A quick look reflects that adventure and action films drive the highest ticket receipts, however they also demand for the highest production budgets, therefore such are primarily produced by Hollywood Studios. Likewise, drama films are the most produced and generate the least average at the box office.

It is relevant to remark that History is a subject matter found in books and lectures; in films History is just a context, never a genre.

A recent Low-Budget ($3M-10M) Film Study conducted by the American Film Market over 3,000 films that generated profits revealed that all of these films could be grouped into three distinctive genre:

  • Crowd-Pleasers Comedy Films that deliver a fun time for an specific audience who can relate to the characters on-screen.
  • Character-Study Drama Films that give insight into the minds of interesting characters.
  • High-Concept Horror Films with a very clear, simple premise that delivers a dark, scary time.

The following is a short list of powerful and effective Low-Budget Independent Films that generated at the box office from 10 to 50 times its production costs: [Film Name][Year] at [Production Costs] = [Box-Office Revenues]

  • Little Miss Sunshine (2006) at $8M = $100M.
  • Batteries Not Included (2013) at $5M = $100M.
  • Moonlight (2016) at $4M = $65M.
  • Don’t Breath (2016) at $9.9M = $157M.
  • Split (2016) at $9M = $279M.
  • Get Out (2018) at $4.5M = $255M.

3.- How should they evaluate screenplays presented by Venezuelan Film Producers.

A film viewer does not have to be a “movie-expert” in order to enjoy a great story. Likewise, there are no “script-reading” skills required to understand and appreciate a sound story with a well-structured screenplay other than: a) setting aside two (02) hours to read without interruptions within a cozy and quiet place, b) take a 5-minute break afterwards, and c) follow the below checklist:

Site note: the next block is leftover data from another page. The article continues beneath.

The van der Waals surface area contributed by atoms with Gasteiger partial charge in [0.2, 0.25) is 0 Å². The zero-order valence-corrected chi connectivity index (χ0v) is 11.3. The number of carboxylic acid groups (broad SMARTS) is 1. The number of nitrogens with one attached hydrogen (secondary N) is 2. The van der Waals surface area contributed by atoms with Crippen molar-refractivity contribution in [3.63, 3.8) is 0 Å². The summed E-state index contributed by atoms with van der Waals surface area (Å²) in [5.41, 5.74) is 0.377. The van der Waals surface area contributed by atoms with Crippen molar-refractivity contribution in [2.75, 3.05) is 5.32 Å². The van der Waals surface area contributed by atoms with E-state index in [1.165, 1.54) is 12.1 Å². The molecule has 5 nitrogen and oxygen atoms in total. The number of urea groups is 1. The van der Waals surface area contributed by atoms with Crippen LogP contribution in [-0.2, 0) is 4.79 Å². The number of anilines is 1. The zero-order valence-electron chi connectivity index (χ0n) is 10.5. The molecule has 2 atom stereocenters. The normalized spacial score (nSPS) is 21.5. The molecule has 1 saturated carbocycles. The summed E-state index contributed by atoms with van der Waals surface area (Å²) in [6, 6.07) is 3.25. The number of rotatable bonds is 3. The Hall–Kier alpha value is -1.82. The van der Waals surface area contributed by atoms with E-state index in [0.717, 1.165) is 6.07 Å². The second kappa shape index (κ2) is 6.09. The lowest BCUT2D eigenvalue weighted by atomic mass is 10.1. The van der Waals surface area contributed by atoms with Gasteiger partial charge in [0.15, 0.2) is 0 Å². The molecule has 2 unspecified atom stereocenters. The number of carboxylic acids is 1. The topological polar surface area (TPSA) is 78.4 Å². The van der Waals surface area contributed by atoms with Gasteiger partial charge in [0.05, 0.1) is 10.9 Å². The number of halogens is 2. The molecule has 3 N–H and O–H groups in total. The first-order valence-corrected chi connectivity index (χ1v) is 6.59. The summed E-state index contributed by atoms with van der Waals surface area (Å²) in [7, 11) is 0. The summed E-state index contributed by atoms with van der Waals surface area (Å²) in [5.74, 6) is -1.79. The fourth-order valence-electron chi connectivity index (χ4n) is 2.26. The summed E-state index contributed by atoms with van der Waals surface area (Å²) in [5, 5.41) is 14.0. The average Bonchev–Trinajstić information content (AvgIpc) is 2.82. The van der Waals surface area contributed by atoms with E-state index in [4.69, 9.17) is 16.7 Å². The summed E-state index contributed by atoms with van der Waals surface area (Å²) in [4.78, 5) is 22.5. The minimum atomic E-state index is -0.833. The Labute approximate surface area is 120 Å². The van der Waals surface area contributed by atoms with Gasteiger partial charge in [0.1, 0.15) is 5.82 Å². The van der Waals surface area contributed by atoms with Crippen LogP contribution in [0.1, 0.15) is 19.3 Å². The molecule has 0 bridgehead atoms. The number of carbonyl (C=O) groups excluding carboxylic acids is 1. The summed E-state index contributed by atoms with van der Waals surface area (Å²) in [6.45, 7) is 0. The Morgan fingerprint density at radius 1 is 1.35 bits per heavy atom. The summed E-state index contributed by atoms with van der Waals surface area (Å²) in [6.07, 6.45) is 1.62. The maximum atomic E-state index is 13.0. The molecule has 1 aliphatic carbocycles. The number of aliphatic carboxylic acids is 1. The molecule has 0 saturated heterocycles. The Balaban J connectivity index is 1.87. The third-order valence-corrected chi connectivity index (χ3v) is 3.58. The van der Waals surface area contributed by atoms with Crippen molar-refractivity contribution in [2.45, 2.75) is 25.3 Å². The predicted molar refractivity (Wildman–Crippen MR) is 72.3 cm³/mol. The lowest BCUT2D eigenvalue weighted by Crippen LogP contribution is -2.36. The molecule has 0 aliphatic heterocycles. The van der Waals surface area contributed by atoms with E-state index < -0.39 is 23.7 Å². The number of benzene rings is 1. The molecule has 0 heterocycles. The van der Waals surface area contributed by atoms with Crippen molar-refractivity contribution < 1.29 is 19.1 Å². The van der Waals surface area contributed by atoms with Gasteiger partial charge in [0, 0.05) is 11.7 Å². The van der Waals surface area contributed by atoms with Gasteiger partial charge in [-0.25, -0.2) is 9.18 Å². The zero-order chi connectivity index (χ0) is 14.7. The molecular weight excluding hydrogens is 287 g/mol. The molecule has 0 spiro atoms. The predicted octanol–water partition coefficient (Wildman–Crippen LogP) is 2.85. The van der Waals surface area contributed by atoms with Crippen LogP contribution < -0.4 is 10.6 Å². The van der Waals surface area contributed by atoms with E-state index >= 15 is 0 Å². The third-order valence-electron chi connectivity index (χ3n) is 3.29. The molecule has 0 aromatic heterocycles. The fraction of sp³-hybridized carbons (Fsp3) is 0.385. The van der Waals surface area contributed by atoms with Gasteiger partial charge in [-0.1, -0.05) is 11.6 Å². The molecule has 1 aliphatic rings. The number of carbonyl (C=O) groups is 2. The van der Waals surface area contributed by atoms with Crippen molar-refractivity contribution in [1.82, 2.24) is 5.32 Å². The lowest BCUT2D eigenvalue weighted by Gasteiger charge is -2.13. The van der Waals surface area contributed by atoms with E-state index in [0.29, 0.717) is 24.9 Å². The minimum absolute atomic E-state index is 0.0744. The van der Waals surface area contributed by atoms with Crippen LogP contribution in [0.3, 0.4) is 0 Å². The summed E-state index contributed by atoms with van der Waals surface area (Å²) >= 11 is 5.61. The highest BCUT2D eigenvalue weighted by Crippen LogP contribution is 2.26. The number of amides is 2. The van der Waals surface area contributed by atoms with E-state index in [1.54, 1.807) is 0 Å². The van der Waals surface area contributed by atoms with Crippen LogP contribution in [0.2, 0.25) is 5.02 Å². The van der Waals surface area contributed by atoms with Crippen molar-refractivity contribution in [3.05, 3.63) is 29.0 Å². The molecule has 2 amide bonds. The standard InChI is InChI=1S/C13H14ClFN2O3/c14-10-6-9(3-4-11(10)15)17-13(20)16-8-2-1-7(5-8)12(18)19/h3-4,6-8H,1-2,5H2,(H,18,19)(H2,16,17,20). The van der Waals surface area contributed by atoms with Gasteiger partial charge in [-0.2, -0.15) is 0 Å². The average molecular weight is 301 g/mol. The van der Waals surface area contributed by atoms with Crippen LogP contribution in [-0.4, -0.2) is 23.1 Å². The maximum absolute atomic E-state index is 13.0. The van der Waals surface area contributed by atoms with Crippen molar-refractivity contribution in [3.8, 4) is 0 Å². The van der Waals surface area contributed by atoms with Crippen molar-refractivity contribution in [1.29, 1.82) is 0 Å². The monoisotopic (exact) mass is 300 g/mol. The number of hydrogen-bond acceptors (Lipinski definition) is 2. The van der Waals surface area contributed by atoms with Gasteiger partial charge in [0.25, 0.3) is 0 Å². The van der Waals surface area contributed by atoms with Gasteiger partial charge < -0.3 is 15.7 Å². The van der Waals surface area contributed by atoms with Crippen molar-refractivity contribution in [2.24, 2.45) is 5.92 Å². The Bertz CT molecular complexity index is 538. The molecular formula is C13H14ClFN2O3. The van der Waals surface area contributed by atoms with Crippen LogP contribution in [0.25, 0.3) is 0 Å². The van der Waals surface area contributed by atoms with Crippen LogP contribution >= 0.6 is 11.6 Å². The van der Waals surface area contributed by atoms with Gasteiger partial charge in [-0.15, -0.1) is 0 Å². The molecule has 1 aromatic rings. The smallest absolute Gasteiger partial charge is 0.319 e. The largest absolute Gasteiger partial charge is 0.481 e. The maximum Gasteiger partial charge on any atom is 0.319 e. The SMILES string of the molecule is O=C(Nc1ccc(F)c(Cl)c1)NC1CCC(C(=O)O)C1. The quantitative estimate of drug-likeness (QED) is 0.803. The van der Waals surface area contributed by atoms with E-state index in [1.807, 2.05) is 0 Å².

• The characters and the story pass the test of time.
  • The reader or the audience is hooked at page 10 or minute 10.
  • The end leaves a good feeling on the audience.
  • The story breaks the mold.
  • The story is honest and hopeful.
  • The story reflects the world as it is.
  • The story is new, strange, smart and emotionally honest.
  • The story is perpendicular to the political narrative, but it sheds light on it.
  • The story reveals something moving and deep about the characters.
  • The end provides a relief or resolution of something, if not everything.
  • The story is sincere about the perspective, lifestyles, struggles and joys of real people.
  • The protagonist completes its character ’s arc.
  • The ending takes place in the parking of the theater.

The upcoming National Bank for Cinema must realize that a Film Industry is only built upon good stories well told. Screenwriting is not an easy task, it demands a lot of reading, research, discipline and an audience perspective.

Film audiences go to the movies because they want to be entertained in order to re-create themselves; they do not want to be bored to death.

Since Cinema became a Film Industryfilm making has only been made possible by either an investor who expected a return or a state benefactor. Our current crisis, derived by our lack industries, demands that we wisely invest our scarce resources in order to diversify and strengthen our economy.

Source URL: The Medium

g.a. Mercado
+ posts

writer • producer • director • adviser

g.a. Mercado

writer • producer • director • adviser